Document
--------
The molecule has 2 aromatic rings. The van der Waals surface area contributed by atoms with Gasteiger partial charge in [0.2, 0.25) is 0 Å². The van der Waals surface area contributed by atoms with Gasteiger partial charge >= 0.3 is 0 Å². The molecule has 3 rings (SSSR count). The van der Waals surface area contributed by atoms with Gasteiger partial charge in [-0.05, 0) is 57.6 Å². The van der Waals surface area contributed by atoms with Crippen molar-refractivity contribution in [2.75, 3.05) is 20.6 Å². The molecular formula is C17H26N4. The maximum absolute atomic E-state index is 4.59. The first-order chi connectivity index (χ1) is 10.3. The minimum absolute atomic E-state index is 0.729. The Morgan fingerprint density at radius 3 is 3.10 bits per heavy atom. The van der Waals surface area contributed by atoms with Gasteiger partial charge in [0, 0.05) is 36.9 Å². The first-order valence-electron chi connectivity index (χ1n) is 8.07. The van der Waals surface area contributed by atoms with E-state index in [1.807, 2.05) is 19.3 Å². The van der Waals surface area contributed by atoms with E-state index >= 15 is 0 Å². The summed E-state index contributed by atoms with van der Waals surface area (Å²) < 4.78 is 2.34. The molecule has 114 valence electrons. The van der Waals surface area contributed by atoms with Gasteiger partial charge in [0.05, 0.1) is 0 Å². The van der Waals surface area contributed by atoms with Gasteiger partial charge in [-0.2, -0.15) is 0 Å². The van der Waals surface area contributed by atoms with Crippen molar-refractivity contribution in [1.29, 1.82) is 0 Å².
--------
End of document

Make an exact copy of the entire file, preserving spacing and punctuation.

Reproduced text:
The molecule has 2 aromatic rings. The van der Waals surface area contributed by atoms with Gasteiger partial charge in [0.2, 0.25) is 0 Å². The van der Waals surface area contributed by atoms with Gasteiger partial charge >= 0.3 is 0 Å². The molecule has 3 rings (SSSR count). The van der Waals surface area contributed by atoms with Gasteiger partial charge in [-0.05, 0) is 57.6 Å². The van der Waals surface area contributed by atoms with Crippen molar-refractivity contribution in [2.75, 3.05) is 20.6 Å². The molecular formula is C17H26N4. The maximum absolute atomic E-state index is 4.59. The first-order chi connectivity index (χ1) is 10.3. The minimum absolute atomic E-state index is 0.729. The Morgan fingerprint density at radius 3 is 3.10 bits per heavy atom. The van der Waals surface area contributed by atoms with Gasteiger partial charge in [0, 0.05) is 36.9 Å². The first-order valence-electron chi connectivity index (χ1n) is 8.07. The van der Waals surface area contributed by atoms with E-state index in [1.807, 2.05) is 19.3 Å². The van der Waals surface area contributed by atoms with E-state index >= 15 is 0 Å². The summed E-state index contributed by atoms with van der Waals surface area (Å²) < 4.78 is 2.34. The molecule has 114 valence electrons. The van der Waals surface area contributed by atoms with Gasteiger partial charge in [0.05, 0.1) is 0 Å². The van der Waals surface area contributed by atoms with Gasteiger partial charge in [-0.2, -0.15) is 0 Å². The van der Waals surface area contributed by atoms with Crippen molar-refractivity contribution in [1.29, 1.82) is 0 Å².